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Rep. Alexander votes to fund Michigan schools
RELEASE|July 1, 2022

Legislator: Billions in savings tee up possible tax cut

State Rep. Julie Alexander today voted to support Michigan students by approving a school aid budget that provides equal foundation funding for Michigan students and increases resources for special education.

The plan will fund education for fiscal year 2023, which begins Oct. 1 of this year. Overall, the Legislature saved billions of dollars for possible tax relief.

“Representing our Jackson community is both a privilege and a responsibility, and I do not take my duties lightly — especially when it comes to handling taxpayer resources,” said Alexander, R-Hanover. “Our plan saves billions of dollars that belong to the people of Michigan — so we can offer tax relief to the people.”

Alexander, a former public school teacher, praised the school aid budget, which allocates a record $19.6 billion to support education for Michigan students. After last year’s budget provided schools with equal per-pupil foundation allowance funding for the first time, the new plan increases the amount of each grant from $8,700 per student to $9,150. The Great Start Readiness Program for at-risk preschoolers will also receive $9,150 per child. Increased investments will support special education, bringing the total to $1.92 billion, and additional help for at-risk students, a total of $747.5 million. Keeping students safe remains a top priority, with $168 million for school safety grants and $25 million for school resource officers. Other funds will help support student mental health.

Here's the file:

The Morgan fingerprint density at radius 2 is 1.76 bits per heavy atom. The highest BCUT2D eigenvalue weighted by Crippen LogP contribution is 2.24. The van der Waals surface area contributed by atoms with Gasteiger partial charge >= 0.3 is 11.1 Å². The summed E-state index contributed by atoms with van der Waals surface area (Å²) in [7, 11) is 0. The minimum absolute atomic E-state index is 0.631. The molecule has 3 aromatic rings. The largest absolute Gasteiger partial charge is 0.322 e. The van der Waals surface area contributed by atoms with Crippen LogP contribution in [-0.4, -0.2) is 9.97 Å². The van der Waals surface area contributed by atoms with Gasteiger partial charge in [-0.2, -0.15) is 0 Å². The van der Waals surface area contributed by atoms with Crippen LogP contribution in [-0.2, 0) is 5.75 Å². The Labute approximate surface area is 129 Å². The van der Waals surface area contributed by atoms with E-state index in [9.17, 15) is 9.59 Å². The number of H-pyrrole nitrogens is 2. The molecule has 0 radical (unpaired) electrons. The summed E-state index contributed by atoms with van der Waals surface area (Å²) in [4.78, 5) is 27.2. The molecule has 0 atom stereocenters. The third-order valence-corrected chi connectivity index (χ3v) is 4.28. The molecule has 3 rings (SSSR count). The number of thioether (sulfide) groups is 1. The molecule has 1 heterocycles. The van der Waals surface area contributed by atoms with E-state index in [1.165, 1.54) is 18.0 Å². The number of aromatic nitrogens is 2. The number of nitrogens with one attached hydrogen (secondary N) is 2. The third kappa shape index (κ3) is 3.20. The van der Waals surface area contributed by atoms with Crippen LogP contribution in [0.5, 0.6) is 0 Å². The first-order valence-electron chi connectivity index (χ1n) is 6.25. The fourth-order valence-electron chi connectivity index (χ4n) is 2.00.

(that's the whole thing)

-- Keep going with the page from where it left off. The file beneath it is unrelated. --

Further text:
Alexander also pointed out a $52 million learning loss grant program, which will be distributed through school districts to help Michigan students struggling academically after school closures during the pandemic. Previously, Alexander proposed a learning loss grant program that would provide more flexible funding directly to families to pay for tutoring and other support services. The House failed to approve the plan earlier in June.

“My plan would have provided families flexible grants to help them find the best educational supports for their students,” Alexander said. “I was disappointed my proposal did not pass the House. Now, although the funding is not as flexible and family-centered as my plan, I am glad that our budget will help students recover academically.”

Strategic investment, saving, and debt reduction in the budget will conserve resources entrusted to the state by Michigan residents. The plan preserves billions of dollars that can be used to offset relief for Michigan taxpayers. Already this year, the Legislature has approved multiple bipartisan tax relief plans — a gas tax pause and two proposals for income tax relief — but the governor vetoed all three efforts. A $180 million deposit will bring the balance of the state’s “rainy-day fund” above $1.5 billion. The plan puts down a total of roughly $2.6 billion to reduce the debt of public retirement systems, including for local government employees, educators and school staff, and the Michigan State Police.

The school aid budget, contained in Senate Bill 845, now advances to the governor, who is expected to approve it.

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